The most detailed report to date on the genetic history of European humans who lived during the Ice Age. This is the outcome of the work by an international team of scientists that includes two from the University of Siena (Annamaria Ronchitelli and Stefano Ricci) and two from Florence (David Caramelli and Martina Lari). Together they analysed the genetic code of fifty-one individuals living in Europe between 45,000 and 7,000 years ago, before the introduction of agriculture.
The results of this investigation that increased tenfold the sample of ancient DNA belonging to populations of European hunter-gatherers, have just been published in Nature (DOI:10.1038/nature17993).
Three of the fossil specimens came from Grotta Paglicci in Puglia, where Annamaria Ronchitelli from the Department of Physics, Earth and Environmental Sciences in Siena coordinated the research in collaboration with Puglia's Superintendence of Archaeology. The genetic analysis of these finds was performed by the Laboratory of Molecular Anthropology and Paleogenetics of the University of Florence, directed by David Caramelli of the Department of Biology.
The enormous amount of information collected by examining the human remains has made possible to monitor genetic changes happened in over 30,000 years of history and their relationship with cultural transformations. The study has confirmed with greater clarity the decline of Neanderthal DNA found in modern genome.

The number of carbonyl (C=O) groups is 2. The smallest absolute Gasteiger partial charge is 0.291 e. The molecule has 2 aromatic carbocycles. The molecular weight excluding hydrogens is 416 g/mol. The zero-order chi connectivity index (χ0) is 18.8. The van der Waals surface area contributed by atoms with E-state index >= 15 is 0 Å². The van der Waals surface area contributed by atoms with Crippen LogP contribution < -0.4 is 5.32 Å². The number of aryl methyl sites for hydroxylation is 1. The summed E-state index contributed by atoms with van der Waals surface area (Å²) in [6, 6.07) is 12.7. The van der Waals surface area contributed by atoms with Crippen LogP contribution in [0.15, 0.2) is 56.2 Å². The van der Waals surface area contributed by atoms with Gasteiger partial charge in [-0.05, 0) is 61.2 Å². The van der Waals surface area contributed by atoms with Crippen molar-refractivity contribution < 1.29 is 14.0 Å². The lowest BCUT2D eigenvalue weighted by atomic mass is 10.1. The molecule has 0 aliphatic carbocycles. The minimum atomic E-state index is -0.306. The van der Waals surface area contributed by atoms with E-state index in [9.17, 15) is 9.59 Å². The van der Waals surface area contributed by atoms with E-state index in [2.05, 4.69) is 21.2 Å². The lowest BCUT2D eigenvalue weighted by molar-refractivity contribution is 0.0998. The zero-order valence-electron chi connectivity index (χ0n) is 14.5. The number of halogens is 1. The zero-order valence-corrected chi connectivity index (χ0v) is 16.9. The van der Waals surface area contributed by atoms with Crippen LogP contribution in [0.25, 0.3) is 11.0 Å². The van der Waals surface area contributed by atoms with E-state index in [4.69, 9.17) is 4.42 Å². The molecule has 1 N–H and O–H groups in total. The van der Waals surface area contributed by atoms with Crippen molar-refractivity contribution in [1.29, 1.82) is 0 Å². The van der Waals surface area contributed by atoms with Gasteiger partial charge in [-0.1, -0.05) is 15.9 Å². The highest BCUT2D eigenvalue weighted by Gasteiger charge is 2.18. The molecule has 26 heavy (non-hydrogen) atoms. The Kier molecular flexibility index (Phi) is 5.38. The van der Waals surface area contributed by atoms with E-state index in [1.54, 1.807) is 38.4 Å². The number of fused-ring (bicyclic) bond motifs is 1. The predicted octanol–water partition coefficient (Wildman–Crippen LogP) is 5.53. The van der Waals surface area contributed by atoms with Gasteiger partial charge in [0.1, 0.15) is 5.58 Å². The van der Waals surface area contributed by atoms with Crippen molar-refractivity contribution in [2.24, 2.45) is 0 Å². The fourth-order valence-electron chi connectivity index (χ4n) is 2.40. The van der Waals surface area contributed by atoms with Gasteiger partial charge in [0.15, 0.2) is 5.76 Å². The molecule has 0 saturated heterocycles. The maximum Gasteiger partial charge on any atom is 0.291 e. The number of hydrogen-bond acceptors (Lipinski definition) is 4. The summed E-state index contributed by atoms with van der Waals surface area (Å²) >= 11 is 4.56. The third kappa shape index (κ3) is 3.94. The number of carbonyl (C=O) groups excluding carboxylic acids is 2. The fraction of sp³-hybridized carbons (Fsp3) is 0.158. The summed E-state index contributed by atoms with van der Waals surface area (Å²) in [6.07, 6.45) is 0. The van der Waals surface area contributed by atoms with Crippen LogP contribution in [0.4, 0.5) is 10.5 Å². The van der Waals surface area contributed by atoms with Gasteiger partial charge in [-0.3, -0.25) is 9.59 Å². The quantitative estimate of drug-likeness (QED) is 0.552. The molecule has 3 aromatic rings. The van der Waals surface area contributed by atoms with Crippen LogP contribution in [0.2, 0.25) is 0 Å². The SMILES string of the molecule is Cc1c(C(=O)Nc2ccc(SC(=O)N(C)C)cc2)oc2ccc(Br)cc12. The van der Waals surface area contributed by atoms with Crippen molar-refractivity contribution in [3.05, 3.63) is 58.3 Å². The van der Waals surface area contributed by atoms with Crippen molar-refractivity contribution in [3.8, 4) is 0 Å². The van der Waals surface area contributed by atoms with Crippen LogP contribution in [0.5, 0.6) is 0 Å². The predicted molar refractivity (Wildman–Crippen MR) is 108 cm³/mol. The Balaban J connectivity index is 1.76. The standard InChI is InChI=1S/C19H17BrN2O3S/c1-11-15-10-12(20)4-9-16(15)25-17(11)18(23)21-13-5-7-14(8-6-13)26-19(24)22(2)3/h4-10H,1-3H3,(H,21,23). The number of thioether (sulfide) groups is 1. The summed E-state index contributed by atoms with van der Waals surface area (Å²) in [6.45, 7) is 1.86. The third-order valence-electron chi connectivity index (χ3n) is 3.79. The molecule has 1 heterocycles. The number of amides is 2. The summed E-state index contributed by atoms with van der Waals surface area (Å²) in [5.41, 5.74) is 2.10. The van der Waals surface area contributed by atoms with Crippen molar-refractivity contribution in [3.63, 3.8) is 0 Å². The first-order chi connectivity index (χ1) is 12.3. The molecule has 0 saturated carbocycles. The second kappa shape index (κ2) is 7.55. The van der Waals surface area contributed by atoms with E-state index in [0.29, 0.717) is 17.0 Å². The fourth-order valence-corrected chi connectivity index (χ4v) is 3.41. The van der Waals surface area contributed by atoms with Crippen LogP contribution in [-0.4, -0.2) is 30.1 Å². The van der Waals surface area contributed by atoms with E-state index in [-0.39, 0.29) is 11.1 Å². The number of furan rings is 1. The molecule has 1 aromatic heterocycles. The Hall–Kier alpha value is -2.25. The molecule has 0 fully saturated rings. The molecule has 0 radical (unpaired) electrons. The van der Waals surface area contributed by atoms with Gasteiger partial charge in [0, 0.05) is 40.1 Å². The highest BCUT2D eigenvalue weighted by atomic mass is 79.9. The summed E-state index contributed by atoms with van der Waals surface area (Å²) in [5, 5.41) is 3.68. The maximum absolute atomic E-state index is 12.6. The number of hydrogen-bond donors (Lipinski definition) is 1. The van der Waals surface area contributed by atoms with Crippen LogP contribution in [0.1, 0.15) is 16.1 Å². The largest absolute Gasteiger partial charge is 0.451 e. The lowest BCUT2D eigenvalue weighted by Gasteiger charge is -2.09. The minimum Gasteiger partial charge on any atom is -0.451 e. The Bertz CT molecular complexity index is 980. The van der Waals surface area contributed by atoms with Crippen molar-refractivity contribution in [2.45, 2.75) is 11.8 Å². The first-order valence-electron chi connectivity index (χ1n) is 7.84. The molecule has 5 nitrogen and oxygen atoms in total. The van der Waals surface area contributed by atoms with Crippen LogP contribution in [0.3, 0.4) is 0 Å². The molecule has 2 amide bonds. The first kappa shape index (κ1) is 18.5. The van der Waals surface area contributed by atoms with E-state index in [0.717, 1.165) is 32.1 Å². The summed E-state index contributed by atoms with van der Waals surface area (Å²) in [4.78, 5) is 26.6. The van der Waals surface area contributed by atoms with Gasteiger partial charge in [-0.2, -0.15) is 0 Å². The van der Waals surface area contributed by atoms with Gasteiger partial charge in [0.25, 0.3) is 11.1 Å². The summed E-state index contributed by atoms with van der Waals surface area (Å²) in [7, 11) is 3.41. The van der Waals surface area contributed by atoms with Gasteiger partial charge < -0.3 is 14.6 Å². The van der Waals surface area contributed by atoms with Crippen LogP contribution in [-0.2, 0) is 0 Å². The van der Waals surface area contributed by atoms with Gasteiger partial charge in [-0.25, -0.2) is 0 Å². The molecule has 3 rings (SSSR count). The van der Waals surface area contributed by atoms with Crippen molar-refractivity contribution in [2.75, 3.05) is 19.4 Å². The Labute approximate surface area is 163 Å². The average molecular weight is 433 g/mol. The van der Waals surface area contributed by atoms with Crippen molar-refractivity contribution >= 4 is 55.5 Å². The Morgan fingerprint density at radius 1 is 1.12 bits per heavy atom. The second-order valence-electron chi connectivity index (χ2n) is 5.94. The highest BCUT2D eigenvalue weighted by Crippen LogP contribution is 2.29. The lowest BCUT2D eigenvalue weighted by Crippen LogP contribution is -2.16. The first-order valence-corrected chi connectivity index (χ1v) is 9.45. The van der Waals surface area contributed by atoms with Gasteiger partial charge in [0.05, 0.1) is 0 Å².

In particular, in the samples analysed scientists have detected between 3 and 6% of Neanderthal DNA, which, in present-day humans, is reduced to 2% because "evolutionally disadvantageous ".
In addition, the study has made known that one of the lineage to which the first European inhabitants belonged, apparently extinguished itself around 33,000 years ago replaced by a successive lineage, reappeared in some of the samples dating back to the end of Maximum Glacial, around 20,000 years ago.
Another major discovery highlights the emergence, as early as 14,000 years ago, of a new genetic component, currently present in populations of the Near East and probably introduced in Europe from those areas through a migratory flux favoured by the climatic warming. The DNA examined shows also that in the same period there has been a contact with populations from the Far East, which in turn lead to a further transformation of the human landscape.
The study was a collaborative effort by various universities and research institutions worldwide under the supervision of David Reich (Harvard Medical School), Svante Pääbo (Max Planck Institute in Leipzig) and Johannes Krause (University of Tübingen).